Oh, I'm well aware of that - the White Wolf/WoD example was just the one that sprung to mind first. As it stands, though, I wouldn't exactly count Savage Worlds, GURPS, the Hero system or D&D in the same vein, though - 40kRP and World of Darkness are alike in that there's a distinct setting that the rules are written for... while Savage Worlds, GURPS, Hero and D&D are all (to varying degrees) setting-neutral or otherwise generic. The Mongoose version of Traveller is similar in this regard - the main rulebook contains a few nods to the Classic Traveller Universe, but the game is presented and marketed as a generic sci-fi RPG.
Personally, I can't touch a generic RPG system without feeling compelled to significantly adapt it to fit the specific nature of the setting I'm playing in (and sometimes not even then - I cannot stand GURPS, and I've never been inclined to touch Savage Worlds or the Hero System). I can't play generic or setting-neutral games 'out of the box' so to speak, and while this is an asset at times (I've done plenty of work tweaking and setting-tailoring d20 Modern over the years), I measure the quality of a system based on how little I feel compelled to houserule (remembering that there's a distinction, albeit a fine one, between houseruling to make something work more appropriately for a given game, and houseruling to add new or more detailed content that isn't necessary). In my opinion and experience, the broader and more generic something attempts to be, the blander and less interesting it is...
So, in that regard, Dark Heresy (and the model established by Dark Heresy) works because it isn't generic, because there's an assumed basic setting to which the rules have been tailored (with means enough to deviate from it if necessary with a little imagination)... for me, a generic 40kRP would have been appealing mainly because it's a 40k RPG, but Dark Heresy sits alongside WFRP and Fireborn as one of my favourite RPGs ever, while I doubt that a generic 40k RPG (and I've seen a number of versions over the years, including a couple of my own attempts) would be anywhere near as satisfying to my particular sensibilities.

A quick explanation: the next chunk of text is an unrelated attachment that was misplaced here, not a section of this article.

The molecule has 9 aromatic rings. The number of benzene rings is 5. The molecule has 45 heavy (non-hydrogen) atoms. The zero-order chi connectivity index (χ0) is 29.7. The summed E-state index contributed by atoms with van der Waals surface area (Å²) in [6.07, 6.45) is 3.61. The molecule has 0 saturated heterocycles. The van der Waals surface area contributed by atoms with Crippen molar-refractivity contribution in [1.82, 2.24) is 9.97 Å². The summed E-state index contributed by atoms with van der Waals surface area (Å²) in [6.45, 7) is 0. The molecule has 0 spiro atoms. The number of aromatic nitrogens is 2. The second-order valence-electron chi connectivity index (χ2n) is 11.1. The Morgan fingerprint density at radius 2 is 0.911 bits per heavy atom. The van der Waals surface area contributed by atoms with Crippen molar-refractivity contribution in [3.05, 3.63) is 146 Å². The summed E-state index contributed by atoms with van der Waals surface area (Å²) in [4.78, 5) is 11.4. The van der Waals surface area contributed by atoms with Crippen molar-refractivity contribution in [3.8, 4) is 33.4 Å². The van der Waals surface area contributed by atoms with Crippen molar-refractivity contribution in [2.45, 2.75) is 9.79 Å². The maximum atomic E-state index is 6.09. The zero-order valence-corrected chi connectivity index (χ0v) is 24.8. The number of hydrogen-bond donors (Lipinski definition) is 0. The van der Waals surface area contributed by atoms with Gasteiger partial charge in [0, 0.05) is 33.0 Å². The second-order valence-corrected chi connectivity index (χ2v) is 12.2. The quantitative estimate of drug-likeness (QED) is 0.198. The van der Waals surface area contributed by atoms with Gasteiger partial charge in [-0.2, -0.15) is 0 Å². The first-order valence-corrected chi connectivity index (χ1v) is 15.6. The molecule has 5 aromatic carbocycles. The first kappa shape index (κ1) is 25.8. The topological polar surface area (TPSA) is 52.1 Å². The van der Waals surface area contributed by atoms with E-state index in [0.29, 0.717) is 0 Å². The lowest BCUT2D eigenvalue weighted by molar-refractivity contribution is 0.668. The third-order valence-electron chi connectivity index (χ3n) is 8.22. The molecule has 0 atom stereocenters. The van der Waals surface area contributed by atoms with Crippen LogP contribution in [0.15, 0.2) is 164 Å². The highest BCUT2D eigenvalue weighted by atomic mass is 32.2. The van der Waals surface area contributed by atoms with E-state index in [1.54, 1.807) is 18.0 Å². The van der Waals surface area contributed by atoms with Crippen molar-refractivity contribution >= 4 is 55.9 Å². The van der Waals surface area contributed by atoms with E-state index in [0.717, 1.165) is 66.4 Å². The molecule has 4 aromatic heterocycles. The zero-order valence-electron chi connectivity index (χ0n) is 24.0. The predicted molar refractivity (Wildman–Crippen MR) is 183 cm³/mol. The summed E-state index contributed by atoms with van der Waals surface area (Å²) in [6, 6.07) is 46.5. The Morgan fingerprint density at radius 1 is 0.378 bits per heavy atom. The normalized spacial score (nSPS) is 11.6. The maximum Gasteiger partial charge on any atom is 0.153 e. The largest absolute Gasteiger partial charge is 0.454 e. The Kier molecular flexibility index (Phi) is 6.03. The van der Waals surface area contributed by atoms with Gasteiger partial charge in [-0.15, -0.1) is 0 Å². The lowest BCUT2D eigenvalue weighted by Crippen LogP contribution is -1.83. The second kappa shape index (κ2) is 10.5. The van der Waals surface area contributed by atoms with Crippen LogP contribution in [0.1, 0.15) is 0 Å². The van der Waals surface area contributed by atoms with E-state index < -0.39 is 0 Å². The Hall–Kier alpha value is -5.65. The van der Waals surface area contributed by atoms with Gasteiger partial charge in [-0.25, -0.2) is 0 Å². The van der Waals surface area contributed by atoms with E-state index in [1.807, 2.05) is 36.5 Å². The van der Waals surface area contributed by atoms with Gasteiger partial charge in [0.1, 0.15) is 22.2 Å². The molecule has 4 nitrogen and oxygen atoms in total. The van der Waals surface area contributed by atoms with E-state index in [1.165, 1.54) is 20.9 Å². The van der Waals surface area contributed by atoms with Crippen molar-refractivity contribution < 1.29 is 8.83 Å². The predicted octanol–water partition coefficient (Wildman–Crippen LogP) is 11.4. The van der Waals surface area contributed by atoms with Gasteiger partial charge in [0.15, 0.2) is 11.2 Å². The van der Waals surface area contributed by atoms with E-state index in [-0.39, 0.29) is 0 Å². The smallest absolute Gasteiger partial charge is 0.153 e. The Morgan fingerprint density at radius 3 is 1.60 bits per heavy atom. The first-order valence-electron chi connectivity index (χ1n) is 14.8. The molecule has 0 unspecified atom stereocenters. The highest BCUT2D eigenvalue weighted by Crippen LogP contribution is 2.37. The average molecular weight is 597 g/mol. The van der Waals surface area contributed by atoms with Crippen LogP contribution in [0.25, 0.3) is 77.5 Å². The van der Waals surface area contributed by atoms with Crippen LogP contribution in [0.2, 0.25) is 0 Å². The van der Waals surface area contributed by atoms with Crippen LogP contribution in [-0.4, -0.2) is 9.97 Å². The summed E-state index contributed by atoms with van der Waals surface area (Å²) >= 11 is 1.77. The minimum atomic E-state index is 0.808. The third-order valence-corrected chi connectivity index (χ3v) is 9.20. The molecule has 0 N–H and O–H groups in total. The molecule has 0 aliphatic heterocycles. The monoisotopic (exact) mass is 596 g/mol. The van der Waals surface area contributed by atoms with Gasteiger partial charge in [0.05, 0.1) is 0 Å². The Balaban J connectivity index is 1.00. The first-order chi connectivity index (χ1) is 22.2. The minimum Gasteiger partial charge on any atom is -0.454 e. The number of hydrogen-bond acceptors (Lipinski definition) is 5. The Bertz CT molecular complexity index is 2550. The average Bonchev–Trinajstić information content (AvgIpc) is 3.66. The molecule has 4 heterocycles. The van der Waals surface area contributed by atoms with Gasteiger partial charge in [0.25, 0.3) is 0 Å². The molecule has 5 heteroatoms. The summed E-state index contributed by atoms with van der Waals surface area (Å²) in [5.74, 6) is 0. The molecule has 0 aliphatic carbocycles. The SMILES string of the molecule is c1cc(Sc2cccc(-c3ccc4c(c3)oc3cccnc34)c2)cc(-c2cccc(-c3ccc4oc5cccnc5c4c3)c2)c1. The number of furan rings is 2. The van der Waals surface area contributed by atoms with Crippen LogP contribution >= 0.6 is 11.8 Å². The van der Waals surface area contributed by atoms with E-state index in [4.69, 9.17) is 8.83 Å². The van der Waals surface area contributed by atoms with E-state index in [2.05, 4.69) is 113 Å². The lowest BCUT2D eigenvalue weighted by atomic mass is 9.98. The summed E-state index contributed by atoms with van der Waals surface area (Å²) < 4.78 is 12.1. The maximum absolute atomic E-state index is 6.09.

Hmm... Interesting. Thanks for the perspective, N01! I appreciate it. Because I usually find the opposite problem with systems. That unless I can take a system and use it for any genre, it's usually because the system is fatally flawed in some aspect. The genre specific ones usually have some aspect to them that is just a gimmick that ends up causing problems. Scion is a prime example. Having to roll literally dozens of dice. Granted this is a fairly extreme example, but it gets the point across for what I have found with genre specific rules.